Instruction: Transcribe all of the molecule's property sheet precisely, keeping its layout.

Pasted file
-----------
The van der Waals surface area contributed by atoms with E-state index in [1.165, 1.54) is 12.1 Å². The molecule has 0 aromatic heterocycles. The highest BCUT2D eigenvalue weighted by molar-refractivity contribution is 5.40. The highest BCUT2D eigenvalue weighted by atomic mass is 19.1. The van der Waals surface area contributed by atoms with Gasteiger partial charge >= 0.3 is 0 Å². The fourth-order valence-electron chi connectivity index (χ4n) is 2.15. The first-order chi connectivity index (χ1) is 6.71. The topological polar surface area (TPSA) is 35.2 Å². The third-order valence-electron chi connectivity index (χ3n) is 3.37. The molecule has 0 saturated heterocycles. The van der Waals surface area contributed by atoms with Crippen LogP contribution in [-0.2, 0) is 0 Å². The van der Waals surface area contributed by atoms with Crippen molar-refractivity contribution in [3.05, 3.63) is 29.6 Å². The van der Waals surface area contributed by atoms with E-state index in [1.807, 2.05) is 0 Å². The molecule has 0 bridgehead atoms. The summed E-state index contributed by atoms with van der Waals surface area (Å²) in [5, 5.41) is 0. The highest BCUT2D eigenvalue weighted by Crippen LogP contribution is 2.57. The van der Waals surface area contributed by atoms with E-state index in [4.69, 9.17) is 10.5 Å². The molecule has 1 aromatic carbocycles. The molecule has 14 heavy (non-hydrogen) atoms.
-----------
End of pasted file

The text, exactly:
The van der Waals surface area contributed by atoms with E-state index in [1.165, 1.54) is 12.1 Å². The molecule has 0 aromatic heterocycles. The highest BCUT2D eigenvalue weighted by molar-refractivity contribution is 5.40. The highest BCUT2D eigenvalue weighted by atomic mass is 19.1. The van der Waals surface area contributed by atoms with Gasteiger partial charge >= 0.3 is 0 Å². The fourth-order valence-electron chi connectivity index (χ4n) is 2.15. The first-order chi connectivity index (χ1) is 6.71. The topological polar surface area (TPSA) is 35.2 Å². The third-order valence-electron chi connectivity index (χ3n) is 3.37. The molecule has 0 saturated heterocycles. The van der Waals surface area contributed by atoms with Crippen LogP contribution in [-0.2, 0) is 0 Å². The van der Waals surface area contributed by atoms with Crippen molar-refractivity contribution in [3.05, 3.63) is 29.6 Å². The van der Waals surface area contributed by atoms with E-state index in [1.807, 2.05) is 0 Å². The molecule has 0 bridgehead atoms. The summed E-state index contributed by atoms with van der Waals surface area (Å²) in [5, 5.41) is 0. The highest BCUT2D eigenvalue weighted by Crippen LogP contribution is 2.57. The van der Waals surface area contributed by atoms with E-state index in [4.69, 9.17) is 10.5 Å². The molecule has 1 aromatic carbocycles. The molecule has 14 heavy (non-hydrogen) atoms.